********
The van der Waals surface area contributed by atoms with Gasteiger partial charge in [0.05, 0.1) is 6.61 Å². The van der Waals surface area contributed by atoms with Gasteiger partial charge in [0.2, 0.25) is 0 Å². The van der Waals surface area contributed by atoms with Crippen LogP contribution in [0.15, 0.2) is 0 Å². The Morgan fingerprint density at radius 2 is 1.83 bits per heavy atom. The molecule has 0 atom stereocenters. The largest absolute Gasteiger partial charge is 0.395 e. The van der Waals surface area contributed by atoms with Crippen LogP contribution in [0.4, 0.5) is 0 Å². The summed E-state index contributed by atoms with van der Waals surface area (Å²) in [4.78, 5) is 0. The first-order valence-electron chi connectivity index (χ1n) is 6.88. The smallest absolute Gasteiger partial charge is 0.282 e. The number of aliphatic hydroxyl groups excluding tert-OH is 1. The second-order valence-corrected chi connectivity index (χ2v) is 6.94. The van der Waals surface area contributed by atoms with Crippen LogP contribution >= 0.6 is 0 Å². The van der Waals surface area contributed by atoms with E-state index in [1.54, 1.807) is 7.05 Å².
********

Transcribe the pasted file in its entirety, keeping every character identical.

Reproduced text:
The van der Waals surface area contributed by atoms with Gasteiger partial charge in [0.05, 0.1) is 6.61 Å². The van der Waals surface area contributed by atoms with Gasteiger partial charge in [0.2, 0.25) is 0 Å². The van der Waals surface area contributed by atoms with Crippen LogP contribution in [0.15, 0.2) is 0 Å². The Morgan fingerprint density at radius 2 is 1.83 bits per heavy atom. The molecule has 0 atom stereocenters. The largest absolute Gasteiger partial charge is 0.395 e. The van der Waals surface area contributed by atoms with Crippen LogP contribution in [0.4, 0.5) is 0 Å². The summed E-state index contributed by atoms with van der Waals surface area (Å²) in [4.78, 5) is 0. The first-order valence-electron chi connectivity index (χ1n) is 6.88. The smallest absolute Gasteiger partial charge is 0.282 e. The number of aliphatic hydroxyl groups excluding tert-OH is 1. The second-order valence-corrected chi connectivity index (χ2v) is 6.94. The van der Waals surface area contributed by atoms with Crippen LogP contribution >= 0.6 is 0 Å². The van der Waals surface area contributed by atoms with E-state index in [1.54, 1.807) is 7.05 Å².